So that Sappho signature ‘mood’ connects with a larger issue. It’s fragmentary nature ‘makes sense’ anthropologically. We don’t need the rest of the poem for it to ‘make sense.’ Erotic love tethers us to the beyond. And in addition with the double of Eros (how could we yearn infinitely for love without having already tasted it?), there is pre-reflexive communication. We live in a between —- the mortal/immortal between—- where a range of conscious awareness is present before we intentionally see things and make statements about them. Conscious acknowledgement of this strata of deep being has grown brighter with new phenomenological approaches to being like William Desmond’s.

About being’s archaeology the philosopher Desmond writes: ‘The idiotic is an elemental field of communication, shimmering with the endowed promise of the good of the “to be.” ‘ (The Intimate Universal, 206: the ‘to be’ is the grammar that allows us to talk about particular finite beings.)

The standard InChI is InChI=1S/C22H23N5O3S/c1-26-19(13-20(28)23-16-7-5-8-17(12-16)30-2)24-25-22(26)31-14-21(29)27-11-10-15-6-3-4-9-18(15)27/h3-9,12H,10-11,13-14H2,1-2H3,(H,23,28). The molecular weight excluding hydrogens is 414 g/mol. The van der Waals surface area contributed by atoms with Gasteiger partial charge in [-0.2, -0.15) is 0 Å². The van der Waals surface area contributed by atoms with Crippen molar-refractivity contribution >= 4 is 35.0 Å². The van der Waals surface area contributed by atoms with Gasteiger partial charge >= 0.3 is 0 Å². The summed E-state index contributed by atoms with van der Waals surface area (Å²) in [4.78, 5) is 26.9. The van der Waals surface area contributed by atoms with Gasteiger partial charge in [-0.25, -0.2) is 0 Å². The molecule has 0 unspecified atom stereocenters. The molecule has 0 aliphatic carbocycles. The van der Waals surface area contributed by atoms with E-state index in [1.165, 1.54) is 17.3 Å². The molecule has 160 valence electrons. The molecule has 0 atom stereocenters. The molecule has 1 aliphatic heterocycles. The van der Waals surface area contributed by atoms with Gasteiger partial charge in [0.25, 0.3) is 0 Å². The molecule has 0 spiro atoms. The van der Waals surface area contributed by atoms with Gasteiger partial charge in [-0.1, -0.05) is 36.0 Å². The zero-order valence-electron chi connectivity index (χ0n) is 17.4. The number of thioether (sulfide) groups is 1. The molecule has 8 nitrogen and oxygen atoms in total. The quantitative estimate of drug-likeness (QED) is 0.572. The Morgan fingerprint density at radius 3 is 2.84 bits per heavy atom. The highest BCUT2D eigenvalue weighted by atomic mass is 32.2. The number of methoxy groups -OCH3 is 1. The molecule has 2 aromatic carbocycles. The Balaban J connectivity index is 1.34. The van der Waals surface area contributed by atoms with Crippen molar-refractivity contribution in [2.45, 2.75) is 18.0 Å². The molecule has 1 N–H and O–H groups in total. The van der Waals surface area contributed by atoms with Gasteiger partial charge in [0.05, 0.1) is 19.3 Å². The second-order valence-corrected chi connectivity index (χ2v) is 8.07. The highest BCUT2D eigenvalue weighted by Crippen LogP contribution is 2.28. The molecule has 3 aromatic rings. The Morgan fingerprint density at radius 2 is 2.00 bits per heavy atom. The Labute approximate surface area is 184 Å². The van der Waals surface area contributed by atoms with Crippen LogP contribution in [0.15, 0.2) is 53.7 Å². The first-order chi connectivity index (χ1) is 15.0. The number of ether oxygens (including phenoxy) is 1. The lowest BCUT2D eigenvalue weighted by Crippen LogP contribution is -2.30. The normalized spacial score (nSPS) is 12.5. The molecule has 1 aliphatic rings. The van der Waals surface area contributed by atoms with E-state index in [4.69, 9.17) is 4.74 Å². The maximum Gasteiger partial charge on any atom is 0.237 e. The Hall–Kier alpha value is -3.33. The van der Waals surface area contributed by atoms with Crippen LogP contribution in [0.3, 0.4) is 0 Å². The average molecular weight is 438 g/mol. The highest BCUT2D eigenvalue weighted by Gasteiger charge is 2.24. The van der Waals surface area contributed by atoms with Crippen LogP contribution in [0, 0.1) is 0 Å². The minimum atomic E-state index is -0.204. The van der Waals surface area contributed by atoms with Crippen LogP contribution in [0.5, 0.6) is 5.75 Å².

‘Idiotic’ because irreducible to determinate cause: this field of communication makes possible every single voice in the community of being. Fragments benefit from the idiotics of being. If we try to strong arm a fragment of Sappho (or a bird song) we miss the boat. Poets are nightingales… or bullfrogs. Or, reconfiguring the idiotic, men speaking to men not to say women.

Melancholy seems too narrow a name for what’s behind— what presupposes—communication. With ‘idiotics’ as a precondition of poetic selving, the sign of communication we call lyric expresses PRIMARILY not frustrated human consciousness but a primordial ecstatic voicing of finite being: the human hand reaching beyond itself. Sappho’s second degree inflection of that image —- ‘I do not expect…’—- is something else, and we always hope to have more Sappho.